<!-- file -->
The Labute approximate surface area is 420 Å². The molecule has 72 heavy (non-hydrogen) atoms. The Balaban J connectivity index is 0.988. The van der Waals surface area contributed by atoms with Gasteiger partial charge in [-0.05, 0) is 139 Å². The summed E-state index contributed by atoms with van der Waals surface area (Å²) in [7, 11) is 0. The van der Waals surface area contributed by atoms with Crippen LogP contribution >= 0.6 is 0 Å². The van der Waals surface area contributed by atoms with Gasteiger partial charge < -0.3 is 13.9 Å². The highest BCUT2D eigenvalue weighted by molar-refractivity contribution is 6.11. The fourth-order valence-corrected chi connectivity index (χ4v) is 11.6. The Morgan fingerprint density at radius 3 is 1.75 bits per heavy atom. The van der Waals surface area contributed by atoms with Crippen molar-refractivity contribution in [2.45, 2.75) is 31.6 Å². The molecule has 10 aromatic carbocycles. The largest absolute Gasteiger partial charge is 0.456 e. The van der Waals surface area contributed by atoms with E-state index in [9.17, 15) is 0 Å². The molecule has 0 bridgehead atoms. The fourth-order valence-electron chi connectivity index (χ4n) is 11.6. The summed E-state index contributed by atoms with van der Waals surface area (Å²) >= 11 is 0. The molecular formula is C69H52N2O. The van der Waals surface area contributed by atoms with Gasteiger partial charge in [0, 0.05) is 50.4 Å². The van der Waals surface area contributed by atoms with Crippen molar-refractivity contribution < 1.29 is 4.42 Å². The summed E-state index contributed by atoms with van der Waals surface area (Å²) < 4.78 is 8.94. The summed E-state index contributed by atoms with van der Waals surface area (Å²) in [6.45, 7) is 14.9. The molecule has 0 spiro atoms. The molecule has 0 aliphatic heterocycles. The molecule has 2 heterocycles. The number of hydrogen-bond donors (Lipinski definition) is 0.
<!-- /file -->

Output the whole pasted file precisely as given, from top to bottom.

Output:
The Labute approximate surface area is 420 Å². The molecule has 72 heavy (non-hydrogen) atoms. The Balaban J connectivity index is 0.988. The van der Waals surface area contributed by atoms with Gasteiger partial charge in [-0.05, 0) is 139 Å². The summed E-state index contributed by atoms with van der Waals surface area (Å²) in [7, 11) is 0. The van der Waals surface area contributed by atoms with Crippen LogP contribution >= 0.6 is 0 Å². The van der Waals surface area contributed by atoms with Gasteiger partial charge < -0.3 is 13.9 Å². The highest BCUT2D eigenvalue weighted by molar-refractivity contribution is 6.11. The fourth-order valence-corrected chi connectivity index (χ4v) is 11.6. The Morgan fingerprint density at radius 3 is 1.75 bits per heavy atom. The van der Waals surface area contributed by atoms with Crippen molar-refractivity contribution in [2.45, 2.75) is 31.6 Å². The molecule has 10 aromatic carbocycles. The largest absolute Gasteiger partial charge is 0.456 e. The van der Waals surface area contributed by atoms with E-state index in [9.17, 15) is 0 Å². The molecule has 0 bridgehead atoms. The fourth-order valence-electron chi connectivity index (χ4n) is 11.6. The summed E-state index contributed by atoms with van der Waals surface area (Å²) >= 11 is 0. The molecular formula is C69H52N2O. The van der Waals surface area contributed by atoms with Gasteiger partial charge in [0, 0.05) is 50.4 Å². The van der Waals surface area contributed by atoms with Crippen molar-refractivity contribution < 1.29 is 4.42 Å². The summed E-state index contributed by atoms with van der Waals surface area (Å²) < 4.78 is 8.94. The summed E-state index contributed by atoms with van der Waals surface area (Å²) in [6.45, 7) is 14.9. The molecule has 0 spiro atoms. The molecule has 0 aliphatic heterocycles. The molecule has 2 heterocycles. The number of hydrogen-bond donors (Lipinski definition) is 0.